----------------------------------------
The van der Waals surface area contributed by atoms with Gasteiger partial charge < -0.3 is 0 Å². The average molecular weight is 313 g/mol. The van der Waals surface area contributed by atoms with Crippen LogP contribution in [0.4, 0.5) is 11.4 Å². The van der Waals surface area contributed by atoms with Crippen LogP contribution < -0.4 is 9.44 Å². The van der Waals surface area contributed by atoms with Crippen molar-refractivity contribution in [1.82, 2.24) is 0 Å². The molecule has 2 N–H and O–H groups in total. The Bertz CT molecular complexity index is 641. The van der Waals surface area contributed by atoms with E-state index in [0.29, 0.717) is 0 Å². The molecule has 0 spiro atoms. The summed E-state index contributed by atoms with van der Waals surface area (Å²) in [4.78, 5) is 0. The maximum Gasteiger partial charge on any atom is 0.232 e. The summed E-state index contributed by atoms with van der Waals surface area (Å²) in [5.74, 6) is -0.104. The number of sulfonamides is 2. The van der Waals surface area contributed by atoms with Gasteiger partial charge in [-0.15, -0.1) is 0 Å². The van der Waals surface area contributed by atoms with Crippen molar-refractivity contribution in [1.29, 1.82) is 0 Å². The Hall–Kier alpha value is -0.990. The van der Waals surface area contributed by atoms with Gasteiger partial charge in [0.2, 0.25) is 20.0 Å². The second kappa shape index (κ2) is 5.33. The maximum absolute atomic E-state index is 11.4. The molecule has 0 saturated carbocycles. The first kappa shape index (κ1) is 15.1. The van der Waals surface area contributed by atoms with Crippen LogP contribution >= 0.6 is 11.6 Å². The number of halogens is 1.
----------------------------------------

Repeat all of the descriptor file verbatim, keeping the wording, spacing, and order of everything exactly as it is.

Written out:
The van der Waals surface area contributed by atoms with Gasteiger partial charge < -0.3 is 0 Å². The average molecular weight is 313 g/mol. The van der Waals surface area contributed by atoms with Crippen LogP contribution in [0.4, 0.5) is 11.4 Å². The van der Waals surface area contributed by atoms with Crippen LogP contribution < -0.4 is 9.44 Å². The van der Waals surface area contributed by atoms with Crippen molar-refractivity contribution in [1.82, 2.24) is 0 Å². The molecule has 2 N–H and O–H groups in total. The Bertz CT molecular complexity index is 641. The van der Waals surface area contributed by atoms with E-state index in [0.29, 0.717) is 0 Å². The molecule has 0 spiro atoms. The summed E-state index contributed by atoms with van der Waals surface area (Å²) in [4.78, 5) is 0. The maximum Gasteiger partial charge on any atom is 0.232 e. The summed E-state index contributed by atoms with van der Waals surface area (Å²) in [5.74, 6) is -0.104. The number of sulfonamides is 2. The van der Waals surface area contributed by atoms with Gasteiger partial charge in [-0.15, -0.1) is 0 Å². The van der Waals surface area contributed by atoms with Crippen molar-refractivity contribution in [1.29, 1.82) is 0 Å². The Hall–Kier alpha value is -0.990. The van der Waals surface area contributed by atoms with Gasteiger partial charge in [0.2, 0.25) is 20.0 Å². The second kappa shape index (κ2) is 5.33. The maximum absolute atomic E-state index is 11.4. The molecule has 0 saturated carbocycles. The first kappa shape index (κ1) is 15.1. The van der Waals surface area contributed by atoms with Crippen LogP contribution >= 0.6 is 11.6 Å². The number of halogens is 1.